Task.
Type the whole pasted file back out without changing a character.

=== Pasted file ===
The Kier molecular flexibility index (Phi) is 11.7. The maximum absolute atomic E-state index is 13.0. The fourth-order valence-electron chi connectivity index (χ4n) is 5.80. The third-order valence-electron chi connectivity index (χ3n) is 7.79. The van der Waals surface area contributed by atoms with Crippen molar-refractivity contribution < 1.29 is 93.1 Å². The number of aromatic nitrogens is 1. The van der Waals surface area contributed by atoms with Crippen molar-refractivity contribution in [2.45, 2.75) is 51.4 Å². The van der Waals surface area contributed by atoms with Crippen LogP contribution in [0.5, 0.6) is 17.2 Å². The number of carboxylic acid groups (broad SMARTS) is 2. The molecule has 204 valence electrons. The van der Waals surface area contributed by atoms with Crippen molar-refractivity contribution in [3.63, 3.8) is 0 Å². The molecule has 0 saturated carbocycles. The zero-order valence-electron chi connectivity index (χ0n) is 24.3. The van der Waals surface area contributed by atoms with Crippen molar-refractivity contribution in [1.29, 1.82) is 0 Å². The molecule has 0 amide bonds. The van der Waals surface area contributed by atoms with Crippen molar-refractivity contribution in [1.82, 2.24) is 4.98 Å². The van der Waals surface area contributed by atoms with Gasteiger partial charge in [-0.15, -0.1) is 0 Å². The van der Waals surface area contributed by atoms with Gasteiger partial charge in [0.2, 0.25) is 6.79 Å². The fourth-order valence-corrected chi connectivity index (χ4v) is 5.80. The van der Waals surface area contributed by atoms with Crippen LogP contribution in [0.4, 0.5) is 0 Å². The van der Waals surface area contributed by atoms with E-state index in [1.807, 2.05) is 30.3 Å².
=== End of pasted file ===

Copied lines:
The Kier molecular flexibility index (Phi) is 11.7. The maximum absolute atomic E-state index is 13.0. The fourth-order valence-electron chi connectivity index (χ4n) is 5.80. The third-order valence-electron chi connectivity index (χ3n) is 7.79. The van der Waals surface area contributed by atoms with Crippen molar-refractivity contribution < 1.29 is 93.1 Å². The number of aromatic nitrogens is 1. The van der Waals surface area contributed by atoms with Crippen molar-refractivity contribution in [2.45, 2.75) is 51.4 Å². The van der Waals surface area contributed by atoms with Crippen LogP contribution in [0.5, 0.6) is 17.2 Å². The number of carboxylic acid groups (broad SMARTS) is 2. The molecule has 204 valence electrons. The van der Waals surface area contributed by atoms with Crippen molar-refractivity contribution in [3.63, 3.8) is 0 Å². The molecule has 0 saturated carbocycles. The zero-order valence-electron chi connectivity index (χ0n) is 24.3. The van der Waals surface area contributed by atoms with Crippen molar-refractivity contribution in [1.29, 1.82) is 0 Å². The molecule has 0 amide bonds. The van der Waals surface area contributed by atoms with Crippen molar-refractivity contribution in [1.82, 2.24) is 4.98 Å². The van der Waals surface area contributed by atoms with Gasteiger partial charge in [-0.15, -0.1) is 0 Å². The van der Waals surface area contributed by atoms with Gasteiger partial charge in [0.2, 0.25) is 6.79 Å². The fourth-order valence-corrected chi connectivity index (χ4v) is 5.80. The van der Waals surface area contributed by atoms with Crippen LogP contribution in [0.4, 0.5) is 0 Å². The van der Waals surface area contributed by atoms with E-state index in [1.807, 2.05) is 30.3 Å².